Salience: Agenda choices by competing candidates
AbstractWhich issues are discussed by candidates in an election campaign? Why are some issues never discussed? Model tractability is lost quickly when dealing with these questions, partly because of the multidimensional voting inherent in models of multiple issues. Our model features two candidates for office who can talk about any subset of issues, allowing uncertainty both on the part of voters and candidates, and taking candidates to be office motivated. Candidates move first and simultaneously, announcing any positions they choose on any issues. To us, salience is simply the discussion of an issue in a campaign. If both candidates and voters are expected utility maximizers, we find salience results, in that candidates typically want to talk about everything (or they are indifferent between talking and nonsalience). Leaving the expected utility framework, we present an example using “Knightian uncertainty” or “maxmin expected utility with multiple priors” of Gilboa–Schmeidler to illustrate how robust nonsalience and salience of issues might be generated. Copyright Springer Science + Business Media, Inc. 2005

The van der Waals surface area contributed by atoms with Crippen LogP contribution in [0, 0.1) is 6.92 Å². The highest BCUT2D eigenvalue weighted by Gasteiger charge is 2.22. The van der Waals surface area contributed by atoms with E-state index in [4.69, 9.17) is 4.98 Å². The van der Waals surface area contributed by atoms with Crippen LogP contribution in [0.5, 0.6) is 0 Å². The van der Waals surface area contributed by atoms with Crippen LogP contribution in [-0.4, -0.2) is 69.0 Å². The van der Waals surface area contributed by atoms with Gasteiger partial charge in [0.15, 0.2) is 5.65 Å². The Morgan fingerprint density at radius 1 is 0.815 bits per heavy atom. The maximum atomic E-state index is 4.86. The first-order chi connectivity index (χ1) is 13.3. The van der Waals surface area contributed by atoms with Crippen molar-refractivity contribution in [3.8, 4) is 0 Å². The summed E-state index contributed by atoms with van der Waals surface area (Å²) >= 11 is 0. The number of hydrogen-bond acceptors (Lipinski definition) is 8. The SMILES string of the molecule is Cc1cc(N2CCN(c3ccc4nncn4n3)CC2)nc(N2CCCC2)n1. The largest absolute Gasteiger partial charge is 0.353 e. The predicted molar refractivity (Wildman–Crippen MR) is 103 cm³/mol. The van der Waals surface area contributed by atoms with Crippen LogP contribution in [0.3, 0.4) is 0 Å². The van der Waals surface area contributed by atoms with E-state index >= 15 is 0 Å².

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Bibliographic InfoArticle provided by Springer in its journal Public Choice.
Volume (Year): 125 (2005)
Issue (Month): 1 (July)
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Web page: http://www.springerlink.com/link.asp?id=100332
Other versions of this item:
- Marcus Berliant & Hideo Konishi, 2004. "Salience: Agenda Choices by Competing Candidates," Boston College Working Papers in Economics 603, Boston College Department of Economics.
- Marcus Berliant & Hideo Konishi, 2004. "Salience: Agenda Choices by Competing Candidates," Game Theory and Information 0407003, EconWPA.
- C7 - Mathematical and Quantitative Methods - - Game Theory and Bargaining Theory
- D4 - Microeconomics - - Market Structure and Pricing
- D8 - Microeconomics - - Information, Knowledge, and Uncertainty
- L1 - Industrial Organization - - Market Structure, Firm Strategy, and Market Performance
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